On Friday afternoon, Billy Eppler was officially introduced as the Mets’ general manager.
He spoke about how he’ll view the Mets’ offense and his rough times with the Los Angeles Angels, while Sandy Alderson discussed how his role with the team will change with Eppler leading the way at Citi Field.
Here are some takeaways from Friday’s news conference…
On how Eppler will evaluate the offense
The Mets had a ton of underperformance on offense, and Steve Cohen said that building a winning team will require some free agent spending and trades.
Eppler needs to figure out if that was a fluke, or if that’s actually what some of those players are.
“The process that we’ll look at when evaluating our offense is what are the underlying process metrics that are kind of driving their performance. Was their an element of unluckiness? Do we expect that maybe the numbers on the back of the baseball card are maybe not, in fact, the real numbers that we would expect from that player to contribute?”
Eppler also hinted at the type of hitters he wants in Queens.
“I guess the framework for players that I tend to gravitate to – and I don’t think this is really that unique or proprietary, because it’s become kind of mainstay in baseball – but… looking for players that are really good decision makers in the batter’s box. They understand swing decisions, and if the ball is over the white, they’re ready to attack it. So a little bit more of a patient but aggressive approach at the same time. Obviously, as far as team building is concerned in general, we’re just gonna really try to grow the run differential of club as much as we can.”
On scandals with the Angels
After Mickey Callaway and the Mets parted ways, he went to the Angels to be their pitching coach, under Eppler. But about a year later, it came to light that Callaway had sexually harassed several women throughout his time in Cleveland, New York, and Anaheim – he was subsequently placed on baseball’s ineligible list, and can apply for reinstatement after the 2022 season.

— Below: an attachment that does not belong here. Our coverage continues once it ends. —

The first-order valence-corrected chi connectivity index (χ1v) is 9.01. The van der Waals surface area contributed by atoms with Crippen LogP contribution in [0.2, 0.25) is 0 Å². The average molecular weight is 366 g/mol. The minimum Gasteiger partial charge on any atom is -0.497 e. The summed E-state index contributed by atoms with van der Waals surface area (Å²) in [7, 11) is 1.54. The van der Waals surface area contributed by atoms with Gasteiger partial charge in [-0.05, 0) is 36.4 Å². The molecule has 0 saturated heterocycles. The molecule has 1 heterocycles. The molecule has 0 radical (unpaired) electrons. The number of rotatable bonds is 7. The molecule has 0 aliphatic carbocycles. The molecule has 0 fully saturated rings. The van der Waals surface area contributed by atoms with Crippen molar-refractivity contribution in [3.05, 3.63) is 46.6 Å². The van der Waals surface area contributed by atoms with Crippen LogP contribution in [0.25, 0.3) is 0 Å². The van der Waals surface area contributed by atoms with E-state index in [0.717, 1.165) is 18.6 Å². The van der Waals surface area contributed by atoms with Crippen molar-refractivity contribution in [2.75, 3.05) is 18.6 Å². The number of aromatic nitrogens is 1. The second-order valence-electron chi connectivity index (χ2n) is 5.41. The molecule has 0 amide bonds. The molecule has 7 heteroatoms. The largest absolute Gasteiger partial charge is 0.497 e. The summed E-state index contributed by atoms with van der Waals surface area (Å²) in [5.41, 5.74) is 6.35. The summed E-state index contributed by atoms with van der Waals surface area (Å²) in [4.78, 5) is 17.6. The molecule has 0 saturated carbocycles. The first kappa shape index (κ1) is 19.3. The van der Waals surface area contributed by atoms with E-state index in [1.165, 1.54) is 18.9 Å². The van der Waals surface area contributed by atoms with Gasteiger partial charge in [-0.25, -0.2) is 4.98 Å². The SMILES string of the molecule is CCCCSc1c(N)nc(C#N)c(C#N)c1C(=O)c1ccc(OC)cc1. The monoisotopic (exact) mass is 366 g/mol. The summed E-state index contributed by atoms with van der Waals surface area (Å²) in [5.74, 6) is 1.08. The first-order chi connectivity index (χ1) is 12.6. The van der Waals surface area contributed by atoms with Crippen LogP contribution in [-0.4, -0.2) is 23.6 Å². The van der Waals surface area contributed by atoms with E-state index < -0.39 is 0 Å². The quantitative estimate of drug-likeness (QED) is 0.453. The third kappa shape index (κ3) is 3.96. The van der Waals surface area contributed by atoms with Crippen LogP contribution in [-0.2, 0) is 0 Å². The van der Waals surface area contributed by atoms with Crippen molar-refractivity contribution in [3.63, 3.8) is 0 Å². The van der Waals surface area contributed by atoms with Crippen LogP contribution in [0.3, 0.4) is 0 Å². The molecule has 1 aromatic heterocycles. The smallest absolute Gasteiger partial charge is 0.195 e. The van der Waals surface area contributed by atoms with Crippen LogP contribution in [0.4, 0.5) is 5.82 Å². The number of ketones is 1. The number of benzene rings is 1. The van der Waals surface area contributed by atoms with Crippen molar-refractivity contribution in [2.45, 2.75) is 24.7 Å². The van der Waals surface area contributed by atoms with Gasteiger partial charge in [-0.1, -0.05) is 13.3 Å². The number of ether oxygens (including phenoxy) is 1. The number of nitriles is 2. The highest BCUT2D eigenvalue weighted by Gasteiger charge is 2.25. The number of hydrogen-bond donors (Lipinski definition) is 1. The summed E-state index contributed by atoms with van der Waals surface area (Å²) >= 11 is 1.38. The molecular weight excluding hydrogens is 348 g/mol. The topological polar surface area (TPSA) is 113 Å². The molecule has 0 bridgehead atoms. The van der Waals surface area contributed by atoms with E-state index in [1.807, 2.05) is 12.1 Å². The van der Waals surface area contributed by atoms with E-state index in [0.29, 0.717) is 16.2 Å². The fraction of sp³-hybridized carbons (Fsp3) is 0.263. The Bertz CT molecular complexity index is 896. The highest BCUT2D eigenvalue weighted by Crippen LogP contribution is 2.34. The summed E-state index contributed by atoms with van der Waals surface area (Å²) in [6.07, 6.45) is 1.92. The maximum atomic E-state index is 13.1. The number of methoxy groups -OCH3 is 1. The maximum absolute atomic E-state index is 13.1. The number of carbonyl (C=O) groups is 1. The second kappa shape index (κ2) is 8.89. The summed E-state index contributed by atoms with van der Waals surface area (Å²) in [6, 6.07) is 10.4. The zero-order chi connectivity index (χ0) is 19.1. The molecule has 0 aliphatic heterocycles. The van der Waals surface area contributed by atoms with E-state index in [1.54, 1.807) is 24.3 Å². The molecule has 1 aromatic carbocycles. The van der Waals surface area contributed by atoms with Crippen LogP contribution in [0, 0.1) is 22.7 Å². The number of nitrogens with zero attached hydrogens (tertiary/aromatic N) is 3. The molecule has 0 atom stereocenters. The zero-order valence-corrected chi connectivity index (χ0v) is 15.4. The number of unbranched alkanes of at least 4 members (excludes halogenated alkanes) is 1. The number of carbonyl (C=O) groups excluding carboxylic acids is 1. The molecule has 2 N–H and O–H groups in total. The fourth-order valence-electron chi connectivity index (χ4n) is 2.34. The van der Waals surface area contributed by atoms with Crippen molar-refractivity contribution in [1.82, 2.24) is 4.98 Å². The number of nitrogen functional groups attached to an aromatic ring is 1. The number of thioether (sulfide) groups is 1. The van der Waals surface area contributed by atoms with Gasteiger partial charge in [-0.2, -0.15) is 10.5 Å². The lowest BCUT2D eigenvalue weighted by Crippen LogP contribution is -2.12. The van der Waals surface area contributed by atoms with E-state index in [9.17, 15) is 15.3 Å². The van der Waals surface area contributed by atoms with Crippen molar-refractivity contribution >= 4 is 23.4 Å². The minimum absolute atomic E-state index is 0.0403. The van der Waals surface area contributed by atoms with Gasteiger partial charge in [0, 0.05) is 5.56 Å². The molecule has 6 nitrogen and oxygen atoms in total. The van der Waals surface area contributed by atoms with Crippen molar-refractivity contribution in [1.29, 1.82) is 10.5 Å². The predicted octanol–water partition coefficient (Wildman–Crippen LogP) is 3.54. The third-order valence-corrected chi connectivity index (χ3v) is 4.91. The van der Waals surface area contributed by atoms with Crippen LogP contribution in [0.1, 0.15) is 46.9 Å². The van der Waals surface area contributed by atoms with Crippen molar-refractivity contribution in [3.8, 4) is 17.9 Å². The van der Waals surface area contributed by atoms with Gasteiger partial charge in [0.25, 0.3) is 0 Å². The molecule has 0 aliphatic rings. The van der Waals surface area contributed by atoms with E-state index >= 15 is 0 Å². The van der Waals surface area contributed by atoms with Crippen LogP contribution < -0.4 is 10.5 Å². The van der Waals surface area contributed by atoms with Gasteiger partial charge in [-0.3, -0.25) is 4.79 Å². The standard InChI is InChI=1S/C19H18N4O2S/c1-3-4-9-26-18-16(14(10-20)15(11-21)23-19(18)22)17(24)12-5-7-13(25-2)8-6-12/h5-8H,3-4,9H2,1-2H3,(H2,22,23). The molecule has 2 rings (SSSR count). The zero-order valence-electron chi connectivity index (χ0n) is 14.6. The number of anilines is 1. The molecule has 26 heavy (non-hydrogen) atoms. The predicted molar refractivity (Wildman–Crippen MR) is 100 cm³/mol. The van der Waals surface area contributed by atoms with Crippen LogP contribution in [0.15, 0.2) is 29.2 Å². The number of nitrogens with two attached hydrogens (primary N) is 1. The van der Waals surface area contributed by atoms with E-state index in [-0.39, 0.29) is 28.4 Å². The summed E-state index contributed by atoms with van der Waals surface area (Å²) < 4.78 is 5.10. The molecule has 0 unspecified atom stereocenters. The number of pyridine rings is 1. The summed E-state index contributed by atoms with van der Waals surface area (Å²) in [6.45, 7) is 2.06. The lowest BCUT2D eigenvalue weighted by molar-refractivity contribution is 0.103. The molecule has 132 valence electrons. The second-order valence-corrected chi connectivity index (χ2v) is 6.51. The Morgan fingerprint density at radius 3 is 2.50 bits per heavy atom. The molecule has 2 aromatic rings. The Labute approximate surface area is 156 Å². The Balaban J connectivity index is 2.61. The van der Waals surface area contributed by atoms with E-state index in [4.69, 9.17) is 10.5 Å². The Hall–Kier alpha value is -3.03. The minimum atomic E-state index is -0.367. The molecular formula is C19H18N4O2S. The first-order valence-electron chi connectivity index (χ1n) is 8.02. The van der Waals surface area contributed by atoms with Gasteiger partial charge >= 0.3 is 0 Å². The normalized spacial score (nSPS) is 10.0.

In 2019, then-Angels pitcher Tyler Skaggs died of a drug overdose while Eppler was the GM, and a high-ranking employee of the Angels was indicted on charges in which he supplied drugs to players.
Both Cohen and Sandy Alderson have spoken in large about changing the culture in New York, and they believe that Eppler can do that, despite what happened with the Angels.
“We’ve done our due diligence,” Cohen said. “It’s an organization, and Billy’s just one person in that organization. We vetted it in multiple ways, we spoke to a lot of people that were around the organization at that time, we spoke to people within baseball, and we’re incredibly comfortable with Billy and his decision-making and his ethics and his integrity.”
“The industry in general…” added Eppler, “has a vetting process that’s evolved, and we have greater resources because of it. In general, the Angels organization has been asked and had answered for it. There’s not really anything more specific I can add today. Just that that industry vetting process has evolved.